IBM's Lotus Symphony may be based on OO.o but it is not open source. Sun originally dual licensed OO.o under the GPL and their own BSD style license, IBM took the BSD-style licensed version and developed Lotus Symphony.
  • Re:In my dreams (Score:3, Interesting)

    by calmofthestorm (1344385) on Sunday September 13, 2009 @08:03PM (#29408795)

    As a longtime faithful LyX user, in addition to agreeing with you completely, I should also mention that stability, consistent output, and less confusingness are needed. They could go one of two routes: either integrate better with LaTeX so that I can do my layout with it, or use it only as a backend and make layout work better. They do neither of these.

    Personally I'd like to see a click-editable one-pane LaTeX editor with dual mode view for source view (even if the live rendering isn't perfect, eg LyX, it's good enough).

    LyX also has terrible version compatibility; often a document saved in one version will not render in later versions.

    It has a great start, but LyX needs tons of polish before it's anywhere close to achieving its full potential.

  • by swissmonkey (535779) on Sunday September 13, 2009 @08:06PM (#29408819) Homepage

    You probably also knew about the message queue vulnerability... didn't you? A professional would know.

    If you're talking about the one you cited, yes, for years. It's a very moderate vuln actually, even on XP / Windows Server 2003

    And I wouldn't be too sure that 32 bit Vista or 7 could effectively patch the problem without changing the Win32 message queue and breaking compatibility. Do you have any references to cite this achievement?

    Look at MSDN : http://msdn.microsoft.com/en-us/library/bb625963.aspx [microsoft.com]

    Preferably one that explains why it isn't fixed in WindowsXP.

    That is very simple: the changes are extensive, too big to be ported back.

    I've read through your comment history a bit. You might as well add a signature that says "I'm a Microsoft shill."

    Oh right, since I don't talk shit about MS like you do, I must be a Microsoft shill... Now I could go take a look at your comment history and tell you you're a [some insult], but what good would that be ? That would say more about me than you.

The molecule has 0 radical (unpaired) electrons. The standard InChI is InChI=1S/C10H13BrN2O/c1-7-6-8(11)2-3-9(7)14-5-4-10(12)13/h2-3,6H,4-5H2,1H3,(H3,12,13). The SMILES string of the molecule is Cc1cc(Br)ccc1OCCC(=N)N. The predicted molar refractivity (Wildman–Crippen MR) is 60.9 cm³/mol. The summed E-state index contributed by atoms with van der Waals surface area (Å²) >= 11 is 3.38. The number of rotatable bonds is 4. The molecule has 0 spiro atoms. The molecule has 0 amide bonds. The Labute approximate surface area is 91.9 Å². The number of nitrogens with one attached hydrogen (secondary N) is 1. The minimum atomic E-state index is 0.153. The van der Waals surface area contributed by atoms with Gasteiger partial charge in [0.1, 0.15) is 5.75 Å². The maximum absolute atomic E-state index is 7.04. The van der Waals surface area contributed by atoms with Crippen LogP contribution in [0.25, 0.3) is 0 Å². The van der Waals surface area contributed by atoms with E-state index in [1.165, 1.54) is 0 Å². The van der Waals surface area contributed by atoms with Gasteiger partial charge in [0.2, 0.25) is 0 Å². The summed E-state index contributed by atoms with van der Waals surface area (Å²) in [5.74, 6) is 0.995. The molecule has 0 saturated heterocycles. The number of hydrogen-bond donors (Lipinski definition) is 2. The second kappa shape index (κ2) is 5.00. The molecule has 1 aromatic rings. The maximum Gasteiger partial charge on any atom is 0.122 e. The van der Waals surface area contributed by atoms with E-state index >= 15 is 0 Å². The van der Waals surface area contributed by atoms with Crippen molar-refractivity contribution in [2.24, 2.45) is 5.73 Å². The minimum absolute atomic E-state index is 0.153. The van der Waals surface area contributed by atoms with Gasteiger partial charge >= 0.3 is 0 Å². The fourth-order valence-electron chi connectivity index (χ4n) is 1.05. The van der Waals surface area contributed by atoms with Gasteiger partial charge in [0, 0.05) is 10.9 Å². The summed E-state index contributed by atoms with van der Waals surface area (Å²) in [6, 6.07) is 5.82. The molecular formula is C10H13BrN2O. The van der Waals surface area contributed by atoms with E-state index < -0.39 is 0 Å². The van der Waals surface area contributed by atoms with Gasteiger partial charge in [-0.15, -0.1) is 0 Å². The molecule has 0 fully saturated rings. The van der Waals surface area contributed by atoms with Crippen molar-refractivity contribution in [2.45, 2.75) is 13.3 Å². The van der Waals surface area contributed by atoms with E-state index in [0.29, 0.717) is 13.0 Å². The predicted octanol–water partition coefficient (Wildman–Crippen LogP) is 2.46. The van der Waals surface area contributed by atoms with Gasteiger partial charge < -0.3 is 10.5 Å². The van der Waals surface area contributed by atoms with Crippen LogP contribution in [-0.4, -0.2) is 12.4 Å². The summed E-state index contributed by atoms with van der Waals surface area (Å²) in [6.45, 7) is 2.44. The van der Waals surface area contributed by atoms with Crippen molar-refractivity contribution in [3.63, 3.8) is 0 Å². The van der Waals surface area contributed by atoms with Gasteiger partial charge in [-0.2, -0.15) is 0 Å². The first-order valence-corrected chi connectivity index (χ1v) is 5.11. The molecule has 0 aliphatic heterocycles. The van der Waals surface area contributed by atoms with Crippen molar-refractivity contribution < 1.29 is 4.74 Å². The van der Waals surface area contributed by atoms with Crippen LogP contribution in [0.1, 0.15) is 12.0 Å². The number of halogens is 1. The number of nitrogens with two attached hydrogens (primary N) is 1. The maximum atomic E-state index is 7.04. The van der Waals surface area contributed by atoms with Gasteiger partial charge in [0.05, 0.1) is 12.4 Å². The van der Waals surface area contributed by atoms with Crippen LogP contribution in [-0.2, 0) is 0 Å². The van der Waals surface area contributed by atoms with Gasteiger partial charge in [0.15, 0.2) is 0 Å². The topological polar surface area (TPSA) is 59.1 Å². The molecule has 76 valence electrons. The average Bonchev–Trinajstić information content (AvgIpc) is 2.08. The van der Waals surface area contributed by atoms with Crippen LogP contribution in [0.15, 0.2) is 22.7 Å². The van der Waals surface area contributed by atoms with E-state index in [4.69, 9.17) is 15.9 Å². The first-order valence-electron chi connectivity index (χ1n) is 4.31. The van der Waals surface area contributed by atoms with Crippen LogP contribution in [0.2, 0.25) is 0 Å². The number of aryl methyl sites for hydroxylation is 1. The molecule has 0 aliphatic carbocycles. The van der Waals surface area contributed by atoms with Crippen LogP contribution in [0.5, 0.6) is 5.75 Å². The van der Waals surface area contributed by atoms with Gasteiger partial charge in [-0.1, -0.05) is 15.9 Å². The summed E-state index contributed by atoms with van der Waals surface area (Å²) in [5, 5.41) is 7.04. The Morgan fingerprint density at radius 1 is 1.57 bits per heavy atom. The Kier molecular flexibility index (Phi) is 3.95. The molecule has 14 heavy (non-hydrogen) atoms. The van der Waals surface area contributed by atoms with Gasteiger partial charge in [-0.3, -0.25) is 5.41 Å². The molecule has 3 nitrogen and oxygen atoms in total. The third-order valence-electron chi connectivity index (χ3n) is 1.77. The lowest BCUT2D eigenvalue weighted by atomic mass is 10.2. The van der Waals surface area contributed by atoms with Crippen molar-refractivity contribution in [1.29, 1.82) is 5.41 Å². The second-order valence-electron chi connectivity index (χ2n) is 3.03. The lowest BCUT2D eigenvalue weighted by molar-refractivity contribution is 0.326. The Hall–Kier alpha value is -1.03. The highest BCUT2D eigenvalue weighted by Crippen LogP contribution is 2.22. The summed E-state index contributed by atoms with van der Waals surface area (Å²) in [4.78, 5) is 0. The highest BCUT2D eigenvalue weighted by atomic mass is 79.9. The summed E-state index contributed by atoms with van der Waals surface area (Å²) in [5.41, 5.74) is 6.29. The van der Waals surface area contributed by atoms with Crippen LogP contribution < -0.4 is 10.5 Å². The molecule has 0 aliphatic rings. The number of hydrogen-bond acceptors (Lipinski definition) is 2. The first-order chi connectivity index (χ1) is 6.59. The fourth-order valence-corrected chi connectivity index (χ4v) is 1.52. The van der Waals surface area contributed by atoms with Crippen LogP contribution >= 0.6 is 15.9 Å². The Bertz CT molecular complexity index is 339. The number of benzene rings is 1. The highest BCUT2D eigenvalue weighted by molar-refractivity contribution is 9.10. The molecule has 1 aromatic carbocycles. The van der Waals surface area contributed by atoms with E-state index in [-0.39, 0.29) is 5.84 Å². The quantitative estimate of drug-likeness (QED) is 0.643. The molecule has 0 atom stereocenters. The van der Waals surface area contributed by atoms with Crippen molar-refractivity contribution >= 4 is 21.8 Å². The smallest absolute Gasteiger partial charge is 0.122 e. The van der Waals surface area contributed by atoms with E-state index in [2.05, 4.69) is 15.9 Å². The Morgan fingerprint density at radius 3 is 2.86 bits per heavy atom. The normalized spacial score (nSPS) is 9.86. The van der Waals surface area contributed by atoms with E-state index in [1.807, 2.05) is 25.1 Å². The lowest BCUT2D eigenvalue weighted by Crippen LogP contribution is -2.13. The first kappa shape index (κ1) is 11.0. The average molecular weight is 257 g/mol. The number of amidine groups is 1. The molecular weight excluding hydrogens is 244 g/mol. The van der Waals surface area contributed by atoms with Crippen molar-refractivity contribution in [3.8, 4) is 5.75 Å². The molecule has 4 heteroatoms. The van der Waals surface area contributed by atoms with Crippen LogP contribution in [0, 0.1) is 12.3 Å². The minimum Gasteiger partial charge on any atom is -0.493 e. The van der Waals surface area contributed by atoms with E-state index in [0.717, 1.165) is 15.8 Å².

The reality is, I'm right and you're wrong, you had no idea what you were talking about and got caught red handed.
    Calling others shills won't change any of that.

  • by rtb61 (674572) on Sunday September 13, 2009 @11:23PM (#29409965) Homepage

    The single biggest advantage of Lotus Symphony, it provides choice, now you can choose from four different versions of Open Office and still have full document compatibility and operating system choice.

    It might be viewed as a new corporate status symbol, if you are really significant in the technology sector you produce your own document compatible fork of open office under you own branding and demonstrate your capabilities that to the general public. A way of reminding your employees of the value of the products they produce and putting an end to them staring at the competitors logo.

    This sort of corporate identity creation and branding has a significant impact on the way the public views a company, even major hardware players might start making the shift and supply their computers with their branded office suit, browser et al. With open source the investment needed to achieve that is minimal, especially compared to the marketing advantage that can be gained in highlighting the value of their hardware product and the full range of software tools they provide with it all included in the price.

  • by H0p313ss (811249) on Monday September 14, 2009 @12:23AM (#29410263)

    so I can readily accept that Research has not jumped on the Symphony bandwagon yet.

    Its not that we haven't jumped on it.... it's that we tried it out and opened up the engine... and found that this bandwagon has no legs.

  • by pegdhcp (1158827) on Monday September 14, 2009 @03:44AM (#29411031)
    In one of my previous incarnations as a system manager, it was like this:

    "If you are buying IBM we do not care how much over budget you are..."

    BTW, it was a governmental institution... The point was, you would not put IBM on your yard sale list when it is projected/legal life time (5 years) is over. And as far as I know, they are still using IBM PPC 604 based servers I installed in 1995 (14 years and counting...). Of course they are not on the same spot, performing same duties, but they are still useful, as a server class hardware... Given the fact that IBM after sales support in my country sucks (sorry guys), it is a formidable performance...

  • by gbjbaanb (229885) on Monday September 14, 2009 @04:20AM (#29411165)

    I've only got a dual-CPU Xeon running at 2.8Ghz with 3Gb RAM. Pity me for my inconsequential hardware specs, I take it back Microsoft, turns out it was my fault all along, Office's not bloated after all :(